It impressed my husband so much, he got in line for a 2008 and is getting in the low to mid 50′s for mpg.
    I got it initially for the mileage and then was impressed with the low carbon footprint. We try to do a lot of green things and our 2 Prii are a big part.
    For all the other readers who aren’t getting in the 50′s or higher (my best tank was 61.5) please check out web sites like priuschat.com–you will find a wealth of information and driving tips there. YOU can do it!!

  20. Carolyn Stout - September 10, 2008

    My purchase of a Honda Civic hybrid in 2005 came about because my car at the time was wrecked by another driver. My son, who had attended a college in the Northeast that was really into environmental things suggested a hybrid. I ignored the idea, thinking it was new technology that would have lots of kinks to be worked out. After some research that supported the technology of the hybrid and becoming convinced of our part in global warming by an alumni class at Middlebuy College, I bought one and have been very happy with it. Strangers have even tried to buy it out from under me!

  21. Tracy - September 10, 2008

    I was excited about aiding the new technology while reducing my pollution. However, the main motivation was our invasion of Iraq, which I linked to securing our access to Mideast (not just Iraqi) oil. I wanted to reduce my contribution to future battles over oil.

  22. Colleen - September 10, 2008

    We have 2 children and were looking to buy something bigger to accomodate carpooling for camp, outings, etc. Our consciences would not allow us to buy a big gas guzzling, polluting minivan or SUV. So we opted for the Toyota Highlander Hybrid. Does it get crazy good gas mileage? No. But it gets better mpg than my VW Passat does when driving around town (which is 90% of our driving). Plus when I’m at a stop (and not burning any gas), with the car full of 4 kids, I feel rather smug and I like that. Plus it’s great car!!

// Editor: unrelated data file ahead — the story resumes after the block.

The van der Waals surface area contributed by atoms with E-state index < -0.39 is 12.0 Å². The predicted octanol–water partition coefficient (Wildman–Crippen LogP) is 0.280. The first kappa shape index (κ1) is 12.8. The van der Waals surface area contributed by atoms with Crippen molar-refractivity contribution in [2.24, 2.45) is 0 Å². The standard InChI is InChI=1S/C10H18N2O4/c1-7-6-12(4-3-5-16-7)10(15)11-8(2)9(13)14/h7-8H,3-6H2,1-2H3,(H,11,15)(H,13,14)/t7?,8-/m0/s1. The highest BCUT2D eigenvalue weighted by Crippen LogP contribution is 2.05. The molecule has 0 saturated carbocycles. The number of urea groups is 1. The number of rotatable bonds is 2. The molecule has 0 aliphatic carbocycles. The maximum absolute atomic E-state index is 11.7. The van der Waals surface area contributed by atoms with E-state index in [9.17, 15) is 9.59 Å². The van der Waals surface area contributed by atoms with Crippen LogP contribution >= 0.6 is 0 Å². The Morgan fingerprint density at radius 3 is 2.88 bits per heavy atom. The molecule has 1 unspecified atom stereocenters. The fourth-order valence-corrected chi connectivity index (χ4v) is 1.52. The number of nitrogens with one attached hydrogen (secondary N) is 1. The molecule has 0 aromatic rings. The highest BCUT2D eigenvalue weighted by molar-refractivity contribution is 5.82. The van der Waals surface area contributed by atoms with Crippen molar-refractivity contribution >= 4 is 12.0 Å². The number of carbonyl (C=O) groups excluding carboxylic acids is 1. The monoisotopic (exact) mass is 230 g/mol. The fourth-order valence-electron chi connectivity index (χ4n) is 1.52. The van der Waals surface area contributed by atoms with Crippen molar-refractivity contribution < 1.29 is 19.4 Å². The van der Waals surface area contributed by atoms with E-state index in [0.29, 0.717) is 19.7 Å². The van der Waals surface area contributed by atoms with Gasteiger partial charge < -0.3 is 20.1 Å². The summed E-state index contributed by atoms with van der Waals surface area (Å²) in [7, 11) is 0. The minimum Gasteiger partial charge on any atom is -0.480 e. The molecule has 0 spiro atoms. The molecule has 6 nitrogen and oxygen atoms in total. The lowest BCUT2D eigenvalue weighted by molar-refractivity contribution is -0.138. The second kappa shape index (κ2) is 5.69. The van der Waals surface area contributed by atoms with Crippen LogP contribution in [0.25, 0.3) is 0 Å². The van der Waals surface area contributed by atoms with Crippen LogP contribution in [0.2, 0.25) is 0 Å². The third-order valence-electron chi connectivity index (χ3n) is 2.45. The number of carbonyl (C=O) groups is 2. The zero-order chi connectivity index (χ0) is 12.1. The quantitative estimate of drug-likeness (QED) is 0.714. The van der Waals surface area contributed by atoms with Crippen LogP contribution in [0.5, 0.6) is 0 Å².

23. Chuck - September 10, 2008

    I bought a Honda Insight (VIN # 150) in 2000 because I had a 70 mile daily commute and being an engineer, was excited about the technology. I had carpooled in the past but wasn’t able to continue so the hybrid relieved some of the guilt. Saving gas (and therefore $$) was important but reducing pollution was most important to me.
    My Insight is still going strong with over 170,000 miles on it. My long-term average mileage was 63 mpg while I was commuting, some times able to do the round trip at over 70mpg.
    I now work from home and my average mileage is closer to 55 mpg but it’s still better than most any car available today. My dilemma is what to (eventually) replace it with that wouldn’t represent a decrease in mileage!

  24. KIRK - September 10, 2008

    I bought a 2007 Nissan Altima Hybrid because it not only was a personal choice to reduce my carbon footprint but also because I favoredthe looks of the car over the Prius. It gets me about 33 mpg in town and up to 38 mpg on the freeway. That is at least 70% better mileage than my previous Honda Accord so I cannot complain. There is one thing about it that I found is a negative and that is the amount of EMF (electro magnetic field) in the back seat. It is off the charts (over 50 milligauss) coming from the battery. I will have to write Nissan and Ralph Nader and ask them to consider shielding the passengers in future models in the back seat as it is not good especially for babies and small kids for every day long term magnetic field exposure. I guess that it is the same with all hybrids. I do not take passengers in the back seat often so it is not a concern of mine.
    I cannot wait to somehow convert it to a full plug in hybrid as I too have solar panels on my roof and can’t wait to plug it in at night. This is the only way to go and show Bin Laden and all the “big oil” drilling lobby that we do not need you anymore!

  25. Kim - September 10, 2008

    Kirk, for your solar panels, do you have batteries in the basement?

  26. BadgerGrrl - September 10, 2008

    We bought our Prius in 2007 and love it. We got the Option 2 version and paid $22,600 (not including taxes or license). Our reason for buying it was to reduce our carbon footprint.